Different diagnostic interviews are used as reference standards for major depression classification in research. Semi-structured interviews involve clinical judgement, whereas fully structured interviews are completely scripted. The Mini International Neuropsychiatric Interview (MINI), a brief fully structured interview, is also sometimes used. It is not known whether interview method is associated with probability of major depression classification.
To evaluate the association between interview method and odds of major depression classification, controlling for depressive symptom scores and participant characteristics.
Data collected for an individual participant data meta-analysis of Patient Health Questionnaire-9 (PHQ-9) diagnostic accuracy were analysed and binomial generalised linear mixed models were fit.
A total of 17 158 participants (2287 with major depression) from 57 primary studies were analysed. Among fully structured interviews, odds of major depression were higher for the MINI compared with the Composite International Diagnostic Interview (CIDI) (odds ratio (OR) = 2.10; 95% CI = 1.15–3.87). Compared with semi-structured interviews, fully structured interviews (MINI excluded) were non-significantly more likely to classify participants with low-level depressive symptoms (PHQ-9 scores ≤6) as having major depression (OR = 3.13; 95% CI = 0.98–10.00), similarly likely for moderate-level symptoms (PHQ-9 scores 7–15) (OR = 0.96; 95% CI = 0.56–1.66) and significantly less likely for high-level symptoms (PHQ-9 scores ≥16) (OR = 0.50; 95% CI = 0.26–0.97).
The MINI may identify more people as depressed than the CIDI, and semi-structured and fully structured interviews may not be interchangeable methods, but these results should be replicated.
Declaration of interest
Drs Jetté and Patten declare that they received a grant, outside the submitted work, from the Hotchkiss Brain Institute, which was jointly funded by the Institute and Pfizer. Pfizer was the original sponsor of the development of the PHQ-9, which is now in the public domain. Dr Chan is a steering committee member or consultant of Astra Zeneca, Bayer, Lilly, MSD and Pfizer. She has received sponsorships and honorarium for giving lectures and providing consultancy and her affiliated institution has received research grants from these companies. Dr Hegerl declares that within the past 3 years, he was an advisory board member for Lundbeck, Servier and Otsuka Pharma; a consultant for Bayer Pharma; and a speaker for Medice Arzneimittel, Novartis, and Roche Pharma, all outside the submitted work. Dr Inagaki declares that he has received grants from Novartis Pharma, lecture fees from Pfizer, Mochida, Shionogi, Sumitomo Dainippon Pharma, Daiichi-Sankyo, Meiji Seika and Takeda, and royalties from Nippon Hyoron Sha, Nanzando, Seiwa Shoten, Igaku-shoin and Technomics, all outside of the submitted work. Dr Yamada reports personal fees from Meiji Seika Pharma Co., Ltd., MSD K.K., Asahi Kasei Pharma Corporation, Seishin Shobo, Seiwa Shoten Co., Ltd., Igaku-shoin Ltd., Chugai Igakusha and Sentan Igakusha, all outside the submitted work. All other authors declare no competing interests. No funder had any role in the design and conduct of the study; collection, management, analysis and interpretation of the data; preparation, review or approval of the manuscript; and decision to submit the manuscript for publication.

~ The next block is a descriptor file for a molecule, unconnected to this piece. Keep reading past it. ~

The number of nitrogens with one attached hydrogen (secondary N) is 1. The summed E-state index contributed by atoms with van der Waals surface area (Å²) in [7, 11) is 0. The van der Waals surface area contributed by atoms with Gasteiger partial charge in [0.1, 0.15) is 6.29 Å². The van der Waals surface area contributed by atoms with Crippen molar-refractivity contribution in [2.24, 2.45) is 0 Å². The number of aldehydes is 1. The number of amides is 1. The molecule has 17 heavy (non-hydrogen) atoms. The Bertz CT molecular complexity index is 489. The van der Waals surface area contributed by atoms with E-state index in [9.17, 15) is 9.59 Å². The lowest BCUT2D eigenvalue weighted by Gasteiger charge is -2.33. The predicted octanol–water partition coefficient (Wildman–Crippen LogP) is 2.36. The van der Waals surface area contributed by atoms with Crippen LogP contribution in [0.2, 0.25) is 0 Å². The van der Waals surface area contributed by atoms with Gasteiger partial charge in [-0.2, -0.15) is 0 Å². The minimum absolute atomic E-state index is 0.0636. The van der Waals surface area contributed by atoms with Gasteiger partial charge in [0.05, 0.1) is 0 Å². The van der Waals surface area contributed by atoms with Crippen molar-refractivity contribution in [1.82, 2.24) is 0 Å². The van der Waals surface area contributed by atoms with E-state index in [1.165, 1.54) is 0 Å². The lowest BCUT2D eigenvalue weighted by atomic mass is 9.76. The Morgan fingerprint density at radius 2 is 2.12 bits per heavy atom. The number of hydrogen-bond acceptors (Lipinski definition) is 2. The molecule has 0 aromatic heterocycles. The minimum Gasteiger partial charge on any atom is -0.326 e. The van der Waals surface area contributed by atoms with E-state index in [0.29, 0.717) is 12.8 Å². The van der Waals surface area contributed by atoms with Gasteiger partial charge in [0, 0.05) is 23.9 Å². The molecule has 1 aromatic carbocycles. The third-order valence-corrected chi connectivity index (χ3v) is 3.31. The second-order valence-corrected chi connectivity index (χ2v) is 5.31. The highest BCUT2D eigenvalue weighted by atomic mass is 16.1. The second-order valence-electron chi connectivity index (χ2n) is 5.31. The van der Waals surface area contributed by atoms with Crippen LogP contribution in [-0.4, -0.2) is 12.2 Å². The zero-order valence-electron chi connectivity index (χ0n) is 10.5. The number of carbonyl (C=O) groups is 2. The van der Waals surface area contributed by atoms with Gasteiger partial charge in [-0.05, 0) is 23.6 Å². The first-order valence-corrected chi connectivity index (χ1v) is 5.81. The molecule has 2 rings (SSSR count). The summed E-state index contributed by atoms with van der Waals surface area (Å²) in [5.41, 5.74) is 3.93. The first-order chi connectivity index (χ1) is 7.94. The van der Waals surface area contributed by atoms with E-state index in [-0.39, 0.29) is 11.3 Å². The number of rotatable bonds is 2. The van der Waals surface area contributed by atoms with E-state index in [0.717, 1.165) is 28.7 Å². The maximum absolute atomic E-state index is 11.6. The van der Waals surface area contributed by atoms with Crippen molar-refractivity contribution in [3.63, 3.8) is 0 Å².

Little is known about the association of cortical Aβ with depression and anxiety among cognitively normal (CN) elderly persons.